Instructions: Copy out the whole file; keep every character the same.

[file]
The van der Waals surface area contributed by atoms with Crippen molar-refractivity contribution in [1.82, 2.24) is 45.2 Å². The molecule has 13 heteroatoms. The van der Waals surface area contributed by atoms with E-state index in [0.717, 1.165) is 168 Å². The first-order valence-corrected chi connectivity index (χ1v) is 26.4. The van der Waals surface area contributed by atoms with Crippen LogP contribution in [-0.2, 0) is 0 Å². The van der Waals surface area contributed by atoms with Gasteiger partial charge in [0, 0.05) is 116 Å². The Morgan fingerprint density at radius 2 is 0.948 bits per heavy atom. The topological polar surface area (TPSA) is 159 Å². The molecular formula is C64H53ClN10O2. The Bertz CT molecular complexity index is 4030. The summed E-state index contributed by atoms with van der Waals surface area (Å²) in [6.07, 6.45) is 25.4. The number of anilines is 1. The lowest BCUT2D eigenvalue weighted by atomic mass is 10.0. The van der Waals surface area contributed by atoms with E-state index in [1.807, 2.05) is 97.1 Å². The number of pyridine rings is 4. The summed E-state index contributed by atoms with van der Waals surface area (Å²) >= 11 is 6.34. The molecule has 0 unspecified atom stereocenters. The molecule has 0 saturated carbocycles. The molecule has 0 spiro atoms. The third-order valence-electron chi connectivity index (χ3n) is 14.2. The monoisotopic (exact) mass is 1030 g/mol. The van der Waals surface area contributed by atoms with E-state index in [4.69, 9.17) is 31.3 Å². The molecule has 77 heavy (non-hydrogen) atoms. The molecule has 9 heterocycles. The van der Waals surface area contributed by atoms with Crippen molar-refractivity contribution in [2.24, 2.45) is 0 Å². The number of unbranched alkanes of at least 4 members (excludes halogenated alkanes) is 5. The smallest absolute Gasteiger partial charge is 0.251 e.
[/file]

The van der Waals surface area contributed by atoms with Crippen molar-refractivity contribution in [1.82, 2.24) is 45.2 Å². The molecule has 13 heteroatoms. The van der Waals surface area contributed by atoms with E-state index in [0.717, 1.165) is 168 Å². The first-order valence-corrected chi connectivity index (χ1v) is 26.4. The van der Waals surface area contributed by atoms with Crippen LogP contribution in [-0.2, 0) is 0 Å². The van der Waals surface area contributed by atoms with Gasteiger partial charge in [0, 0.05) is 116 Å². The Morgan fingerprint density at radius 2 is 0.948 bits per heavy atom. The topological polar surface area (TPSA) is 159 Å². The molecular formula is C64H53ClN10O2. The Bertz CT molecular complexity index is 4030. The summed E-state index contributed by atoms with van der Waals surface area (Å²) in [6.07, 6.45) is 25.4. The number of anilines is 1. The lowest BCUT2D eigenvalue weighted by atomic mass is 10.0. The van der Waals surface area contributed by atoms with E-state index in [1.807, 2.05) is 97.1 Å². The number of pyridine rings is 4. The summed E-state index contributed by atoms with van der Waals surface area (Å²) >= 11 is 6.34. The molecule has 0 unspecified atom stereocenters. The molecule has 0 saturated carbocycles. The molecule has 0 spiro atoms. The third-order valence-electron chi connectivity index (χ3n) is 14.2. The monoisotopic (exact) mass is 1030 g/mol. The van der Waals surface area contributed by atoms with E-state index in [4.69, 9.17) is 31.3 Å². The molecule has 77 heavy (non-hydrogen) atoms. The molecule has 9 heterocycles. The van der Waals surface area contributed by atoms with Crippen molar-refractivity contribution in [2.24, 2.45) is 0 Å². The number of unbranched alkanes of at least 4 members (excludes halogenated alkanes) is 5. The smallest absolute Gasteiger partial charge is 0.251 e.